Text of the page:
If a patient was going to Yorkville endoscopy which you are familiar with, would it be for really anything other than a digestive issue.

DOCTOR JONATHAN AVIV, CLINICAL DIRECTOR, VOICE AND SWALLOWING CENTER: What they're advertise and they're very, very well-known for and I sent many patients to them very very happily is for upper and lower endoscopy.

MARQUEZ: So anything from acid reflux to ulcers?

AVIV: Correct.

MARQUEZ: A patient would typically have been sedated typically with propofol, says Aviv.

One of propofol, you call this a twilight. It's not fully under.

AVIV: Twilight anesthesia, you're not so deep you need to have your breathing controlled for you. You're actually breathing on your own.

MARQUEZ: A camera connected into a tube then inserted into the esophagus.

Tommy Wright had an endoscopy for acid reflex done at Yorkville last year.

TOMMY WRIGHT, HAD ENDOSCOPY PROCEDURE AT YORKVILLE ENDOSCOPY: This place looks like you're in a hospital in a professional setting. That reassured me at the time there wouldn't be any issues. If there were, they would be an addressed right there.

MARQUEZ: Aviv says 10 million endoscopies are done in the U.S. each year. Still anytime sedation is involved, there is risk. In this procedure considered minor but still a risk.

AVIV: You can have issues with the heart. You can have a heart attack. You can have the heart rhythm not working well which can lead to other problems or you can have problems breathing

MARQUEZ: The New York state department of health and accrediting agencies have opened investigations into Yorkville endoscopy and Ms. Rivers death. An autopsy now complete, cause of death still unknown. Yorkville open in 2013. The state department of health only saying there have been no complaints or violations regarding this facility. The clinic has not responded from calls from CNN for comment.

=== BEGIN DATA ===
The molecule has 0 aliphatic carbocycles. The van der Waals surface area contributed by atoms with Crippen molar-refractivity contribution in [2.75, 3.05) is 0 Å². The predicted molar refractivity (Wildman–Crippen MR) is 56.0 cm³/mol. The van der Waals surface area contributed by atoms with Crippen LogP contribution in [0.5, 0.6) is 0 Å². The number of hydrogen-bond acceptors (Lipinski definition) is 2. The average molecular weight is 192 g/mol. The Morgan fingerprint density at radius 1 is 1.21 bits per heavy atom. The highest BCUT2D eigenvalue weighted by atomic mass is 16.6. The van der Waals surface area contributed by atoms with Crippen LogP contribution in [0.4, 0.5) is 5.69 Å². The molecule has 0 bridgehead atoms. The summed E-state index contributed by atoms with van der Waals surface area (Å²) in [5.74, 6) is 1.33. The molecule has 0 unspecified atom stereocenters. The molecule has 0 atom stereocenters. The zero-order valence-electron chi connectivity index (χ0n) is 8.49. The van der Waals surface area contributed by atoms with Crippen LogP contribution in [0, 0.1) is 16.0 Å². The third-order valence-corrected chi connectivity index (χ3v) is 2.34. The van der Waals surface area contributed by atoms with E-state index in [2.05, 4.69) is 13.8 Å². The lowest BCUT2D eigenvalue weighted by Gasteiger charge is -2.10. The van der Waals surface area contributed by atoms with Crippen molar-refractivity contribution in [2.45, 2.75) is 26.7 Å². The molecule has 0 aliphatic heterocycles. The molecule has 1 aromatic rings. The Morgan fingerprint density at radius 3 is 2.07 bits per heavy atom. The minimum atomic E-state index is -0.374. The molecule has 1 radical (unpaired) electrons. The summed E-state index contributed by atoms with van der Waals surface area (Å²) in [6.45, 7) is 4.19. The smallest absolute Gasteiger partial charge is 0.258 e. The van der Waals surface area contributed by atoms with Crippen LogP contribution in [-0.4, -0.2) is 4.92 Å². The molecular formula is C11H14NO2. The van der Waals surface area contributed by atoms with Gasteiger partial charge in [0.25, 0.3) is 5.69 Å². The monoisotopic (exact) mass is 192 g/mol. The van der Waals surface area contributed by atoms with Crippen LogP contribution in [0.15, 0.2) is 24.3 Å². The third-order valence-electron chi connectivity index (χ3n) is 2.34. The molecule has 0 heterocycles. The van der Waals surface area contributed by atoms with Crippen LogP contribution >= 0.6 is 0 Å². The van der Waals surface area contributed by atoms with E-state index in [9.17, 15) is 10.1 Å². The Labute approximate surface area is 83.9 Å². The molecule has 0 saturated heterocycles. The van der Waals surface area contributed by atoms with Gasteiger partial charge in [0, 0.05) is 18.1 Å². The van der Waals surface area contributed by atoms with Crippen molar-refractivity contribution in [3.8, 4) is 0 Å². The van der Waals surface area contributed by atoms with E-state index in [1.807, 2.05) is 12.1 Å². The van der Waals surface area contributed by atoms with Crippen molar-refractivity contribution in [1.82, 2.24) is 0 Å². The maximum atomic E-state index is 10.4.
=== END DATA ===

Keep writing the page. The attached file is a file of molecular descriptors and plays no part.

MARQUEZ: And now back out here live to Ms. Rivers home where you can see the number of flowers being dropped off here. People coming up to the home throughout the afternoon just read the cards, many of them saying thank you, Joan, and we'll always remember you. Fans clearly moved by her death.

The medical examiner in New York is saying that the autopsy is complete. It will take some time, days perhaps weeks before the toxicology is finished. And that's when we should have our first indication as to the cause of death and then see where the other investigations unfold from then on out -- Wolf.

BLITZER: Miguel Marquez, thanks very much.

And joining us now is Doctor Sanjay Gupta, chief medical correspondent. Sanjay, I think all of us agree if there were mistakes made as far as Joan Rivers is concerned, we want to learn from those mistakes and try to avoid them down the road. Based on what we know right now, base apparently the autopsy result, have we learned precisely what happened?

DOCTOR SANJAY GUPTA, CNN CHIEF MEDICAL CORRESPONDENT: No. I don't think we can say that yet, Wolf. And these investigations take time for the very reason that you mentioned. You want to make sure you're covering all of the different angles. And I'm not sure, you know, when the medical examiner gets involved it doesn't mean there's going to be an autopsy. It could be looking at toxicology levels, how much medications was she given, what medications were in her system to really thoroughly looking at exactly what happened.

And also from a department of health standpoint, looking at these types of outpatient centers, these endoscopy centers. Besides accreditation and credentialing which are very important points, what sort of emergency plan was in place if something did not go smoothly? What would have happened in terms of anesthesia? Was there an anesthesiologist, for example, available and ready?